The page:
Asthma and allergies affect an estimated 235 million people worldwide and represent an important challenge for basic science to benefit clinical medicine. Children are a major and growing population of asthma and aller- gy sufferers, but the precipitating factors are not known. Our current understanding of these diseases demon- strates that Th2 cells play a major role in the type 2 inflammatory response characteristic of these diseases. Recently, Th17 cell responses have also been implicated in asthma, especially in the most severe patients. However, the factors that induce T cells to differentiate towards a Th2 phenotype, and not a Th17 phenotype, remain one of the important unresolved problems in these diseases. Dendritic cells (DCs) are antigen- presenting cells central to the induction of Th2 differentiation. However the molecular mechanisms by which Th2-skewing DCs (DCTh2) develop has remained controversial. Through studies by our group and others, the transcription factor IRF4 has emerged as a key regulator of DCTh2 development. We found that two distinct al- lergic stimuli, immune complexes and house dust mite extract (HDM), can signal through FcR?-associated re- ceptors to induce bone marrow-derived DCs (BMDC) to upregulate IRF4, and that IRF4 expression is neces- sary for the BMDCs production of the cytokines IL-33 and IL-10. Further, HDM-induced type 2 inflammation and Th2 responses are reduced in mice lacking expression of IRF4 in CD11c+ DCs. Together, these data identify a mechanism whereby Th2 stimuli signal through FcR?-associated receptors on DCs to induce IRF4 expression and IL-33 and IL-10 production. However, the in vivo mechanisms by which DC expression of IRF4 promotes type 2 inflammation, and the relevance of these studies to human asthma, remain unknown. The overall hypothesis of this project is that through the upregulation of IRF4 and its downstream mediators, DCs induce the development of type 2 inflammation and tissue resident memory (TRM) Th2 cells in the lungs of asthmatics and mice with experimental asthma. To address our hypothesis, we propose to determine 1) the mechanisms by which IRF4 expression by DCs regulate type 2 inflammation and the development of resident memory Th2 cells, 2) the role of downstream effectors of IRF4 expression in DCs in type 2 inflammation and memory responses, and 3) whether IRF4 expression by human lung DCs is affected by asthma status and the asthmatic cytokine milieu. Understanding the mechanisms by which DCs promote asthma-type inflammation is key to the development of new targets for therapeutics. IRF4, or its downstream effector molecules, are attrac- tive candidates for this purpose since IRF4+ DCs have been implicated in both Th2 and Th17 asthma pheno- types. Through the proposed translational study, we seek to reveal how these IRF4+ DCs function to promote type 2 inflammation in mouse models of experimental asthma and in human asthma.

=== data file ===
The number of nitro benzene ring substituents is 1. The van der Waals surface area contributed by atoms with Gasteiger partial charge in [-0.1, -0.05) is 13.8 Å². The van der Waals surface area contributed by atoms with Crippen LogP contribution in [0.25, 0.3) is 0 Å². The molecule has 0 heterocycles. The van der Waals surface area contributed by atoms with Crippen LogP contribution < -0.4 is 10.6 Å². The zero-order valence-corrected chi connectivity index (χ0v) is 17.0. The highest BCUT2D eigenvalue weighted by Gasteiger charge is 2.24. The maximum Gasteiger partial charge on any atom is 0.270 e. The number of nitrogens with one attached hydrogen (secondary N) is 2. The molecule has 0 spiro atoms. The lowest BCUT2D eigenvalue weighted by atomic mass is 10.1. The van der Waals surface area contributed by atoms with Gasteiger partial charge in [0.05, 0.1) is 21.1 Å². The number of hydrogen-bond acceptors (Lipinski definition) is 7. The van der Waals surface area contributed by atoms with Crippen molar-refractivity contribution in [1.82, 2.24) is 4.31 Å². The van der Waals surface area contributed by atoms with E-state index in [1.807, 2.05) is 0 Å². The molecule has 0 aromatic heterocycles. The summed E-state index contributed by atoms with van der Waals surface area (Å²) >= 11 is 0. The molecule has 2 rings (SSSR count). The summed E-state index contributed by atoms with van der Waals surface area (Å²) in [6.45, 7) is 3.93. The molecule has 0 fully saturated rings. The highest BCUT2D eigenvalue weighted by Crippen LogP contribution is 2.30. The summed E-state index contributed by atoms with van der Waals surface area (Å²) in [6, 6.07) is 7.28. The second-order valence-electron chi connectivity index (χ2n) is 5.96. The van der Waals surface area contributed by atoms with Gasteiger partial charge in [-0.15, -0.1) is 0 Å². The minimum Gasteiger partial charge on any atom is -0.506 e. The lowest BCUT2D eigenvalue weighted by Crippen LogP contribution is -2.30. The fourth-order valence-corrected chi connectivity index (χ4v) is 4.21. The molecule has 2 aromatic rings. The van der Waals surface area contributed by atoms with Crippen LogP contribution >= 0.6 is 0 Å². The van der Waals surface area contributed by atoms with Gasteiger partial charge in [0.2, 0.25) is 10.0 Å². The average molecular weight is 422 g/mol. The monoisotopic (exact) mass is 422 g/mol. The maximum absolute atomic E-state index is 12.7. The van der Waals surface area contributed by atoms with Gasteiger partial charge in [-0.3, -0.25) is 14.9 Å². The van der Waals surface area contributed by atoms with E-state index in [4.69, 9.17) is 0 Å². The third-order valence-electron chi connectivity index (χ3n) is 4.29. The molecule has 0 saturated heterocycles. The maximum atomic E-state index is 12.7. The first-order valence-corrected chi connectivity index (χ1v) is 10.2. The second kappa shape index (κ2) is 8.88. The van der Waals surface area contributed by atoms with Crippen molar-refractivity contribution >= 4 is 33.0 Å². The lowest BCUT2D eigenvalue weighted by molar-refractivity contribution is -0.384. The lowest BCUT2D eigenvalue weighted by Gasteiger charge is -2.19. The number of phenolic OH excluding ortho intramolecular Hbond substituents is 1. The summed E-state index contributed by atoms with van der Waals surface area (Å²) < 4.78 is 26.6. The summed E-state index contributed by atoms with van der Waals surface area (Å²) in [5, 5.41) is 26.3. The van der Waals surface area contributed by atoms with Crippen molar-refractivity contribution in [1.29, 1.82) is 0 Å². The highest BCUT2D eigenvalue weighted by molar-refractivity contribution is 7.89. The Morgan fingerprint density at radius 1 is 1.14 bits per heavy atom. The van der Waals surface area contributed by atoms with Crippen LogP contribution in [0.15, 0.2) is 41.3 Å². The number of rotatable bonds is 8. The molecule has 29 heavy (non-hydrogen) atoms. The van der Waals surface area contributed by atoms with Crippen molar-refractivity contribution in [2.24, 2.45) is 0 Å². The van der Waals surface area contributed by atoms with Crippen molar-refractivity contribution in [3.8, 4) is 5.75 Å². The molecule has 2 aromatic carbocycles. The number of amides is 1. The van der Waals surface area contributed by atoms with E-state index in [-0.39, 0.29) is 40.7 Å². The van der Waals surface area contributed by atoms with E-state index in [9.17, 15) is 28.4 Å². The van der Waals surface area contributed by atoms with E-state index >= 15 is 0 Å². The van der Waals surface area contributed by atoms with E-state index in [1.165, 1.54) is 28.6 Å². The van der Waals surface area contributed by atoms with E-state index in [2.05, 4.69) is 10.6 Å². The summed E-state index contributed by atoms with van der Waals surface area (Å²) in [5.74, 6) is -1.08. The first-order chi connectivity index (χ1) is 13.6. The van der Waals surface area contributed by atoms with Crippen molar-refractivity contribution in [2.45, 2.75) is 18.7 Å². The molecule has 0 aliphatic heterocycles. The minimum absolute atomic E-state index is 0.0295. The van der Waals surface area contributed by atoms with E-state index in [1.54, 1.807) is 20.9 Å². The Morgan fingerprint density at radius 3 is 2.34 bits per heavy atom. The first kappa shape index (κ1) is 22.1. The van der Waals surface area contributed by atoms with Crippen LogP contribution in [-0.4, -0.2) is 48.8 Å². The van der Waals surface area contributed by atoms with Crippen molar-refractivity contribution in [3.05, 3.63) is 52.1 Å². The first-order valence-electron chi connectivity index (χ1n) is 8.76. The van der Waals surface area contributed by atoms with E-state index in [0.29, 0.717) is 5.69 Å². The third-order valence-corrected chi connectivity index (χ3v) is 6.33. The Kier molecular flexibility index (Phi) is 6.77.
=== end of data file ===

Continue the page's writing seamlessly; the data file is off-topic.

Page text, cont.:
The dramatic increase in both the prevalence and severity of asthma in the United States over the past 50 years has led to increased research on the pathogenesis of the disease. Yet fundamental questions still re- main. The goal of these studies is to investigate the regulation of the asthmatic inflammatory response to elu- cidate novel targets for therapeutic intervention.
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